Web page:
For keepsakes and heirlooms

Treasured family heirlooms and memorabilia blend seamlessly with the furnishings in the Monticello home of Dr. Emil and Kathy Poporad.

Treasured family heirlooms and memorabilia blend seamlessly with the furnishings in the Monticello home of Dr. Emil and Kathy Poporad.

Upon entering the two-story brick abode, a graceful dining room to the right features a classic table and chairs once owned by Emil’s parents. Kathy, who retired last year from the Stark Community Foundation, enhanced the lines of the chairs by reupholstering the seats with a striped silk in the gentlest of gray-toned blues and gold-tinged ivory.

“A lucky find,” she called the drapes that puddle at the sun-filled window. They echo the upholstery colors in soft, almost ombre, vertical stripes. The cove ceiling above the dining table gives the illusion of open sky. Four faux-painted columns define the area.

Many of the mementos from Emil’s Romanian parents and grandparents draw the eye in each room. His grandparents’ wicker luggage that carried their belongings to the United States is stacked in a high cabinet niche to the right and above the living room fireplace. To the left, in another niche, is Emil’s mother’s leather luggage topped by her well-worn medical bag.

In the evenings, the couple settles into an oversized off-white sofa and chair facing the gas fireplace. Looking up, their view is two stories high.

A wood and ironwork balcony upstairs provides a birds’ eye view of the first floor. Towering clerestory windows provide natural light.

At the edge of the room is a stunning armoire that has been faux-painted twice since Kathy purchased it 25 years ago. Its pale yellow color is the perfect backdrop for brush-stroked olive branches.

Kathy’s collection of vintage quilts lends a gentle touch to every room, whether folded and stacked under a table or displayed on a wall.

One of the home’s many serendipitous charms is the powder room. There, Kathy displays her collection of heirloom evening bags, spawned by a gun-metal mesh bag, a gift from her mother in-law. The compact room eschews ordinary with antique women’s gloves carefully draped over towel racks, a tiny feminine lamp on the pedestal sink and a full-length pink chiffon vintage formal once worn by Emil’s mother hanging on the door.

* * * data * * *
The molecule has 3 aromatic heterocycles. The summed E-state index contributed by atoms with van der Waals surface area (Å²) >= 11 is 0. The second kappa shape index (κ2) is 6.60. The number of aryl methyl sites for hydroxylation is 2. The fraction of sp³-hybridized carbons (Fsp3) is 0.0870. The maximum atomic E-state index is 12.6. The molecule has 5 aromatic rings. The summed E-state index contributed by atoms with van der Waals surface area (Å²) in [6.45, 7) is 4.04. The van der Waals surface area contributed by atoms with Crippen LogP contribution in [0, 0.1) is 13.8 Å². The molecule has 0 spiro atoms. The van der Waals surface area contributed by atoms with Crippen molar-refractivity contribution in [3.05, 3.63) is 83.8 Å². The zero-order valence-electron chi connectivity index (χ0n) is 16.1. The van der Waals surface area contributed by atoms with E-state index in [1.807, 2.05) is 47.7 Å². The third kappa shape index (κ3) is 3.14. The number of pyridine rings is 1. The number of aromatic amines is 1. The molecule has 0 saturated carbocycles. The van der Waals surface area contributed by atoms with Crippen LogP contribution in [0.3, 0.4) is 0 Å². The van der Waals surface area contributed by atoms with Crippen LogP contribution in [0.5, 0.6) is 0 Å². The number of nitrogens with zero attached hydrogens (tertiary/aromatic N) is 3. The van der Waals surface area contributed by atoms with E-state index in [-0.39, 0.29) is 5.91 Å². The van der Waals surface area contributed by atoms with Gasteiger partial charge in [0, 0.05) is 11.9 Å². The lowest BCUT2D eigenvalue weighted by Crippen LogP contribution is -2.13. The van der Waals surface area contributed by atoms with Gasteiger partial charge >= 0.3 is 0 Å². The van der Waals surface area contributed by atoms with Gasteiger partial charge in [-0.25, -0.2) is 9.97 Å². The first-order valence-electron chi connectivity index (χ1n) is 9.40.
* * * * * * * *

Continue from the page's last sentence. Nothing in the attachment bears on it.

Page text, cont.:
Remaining true to her attention to detail, Kathy fashioned a crisp cutwork white tablecloth into a triangle window valance.

Separated from the living room by a bar and three tall stools, the kitchen is an efficient indulgence with its hanging pot rack above a spacious center island and gleaming granite countertops in a blend of subtle earth tones.

Keepsakes from Emil’s grandparents’ business are a natural here. Above a window, the original sign, “Emil’s Homemade Pies”; on a countertop, an aged basket filled with tools of the baker’s trade.

A recent year-round sunroom addition features arched wood ceilings stained to match the adjacent kitchen’s cabinets. Shelving circles the room, the future home for Kathy’s collection of teapots or Emil’s model train collection.

The first-floor master suite, a spacious and restful retreat, is outfitted with walk-in closets and a luxuriously appointed bath.

A changing table they used for their own daughters is draped with a vintage handstitched
pink and blue satin baby quilt, a nod to the couple’s new status as grandparents.

Kathy enjoys entertaining. “I have a lot of showers here. I like to have celebrations, too, like when a good friend gets her master’s degree,” said the former English teacher. “This year, they called me to do the (Canton) symphony’s In Place dinner in June. So we look forward to that.”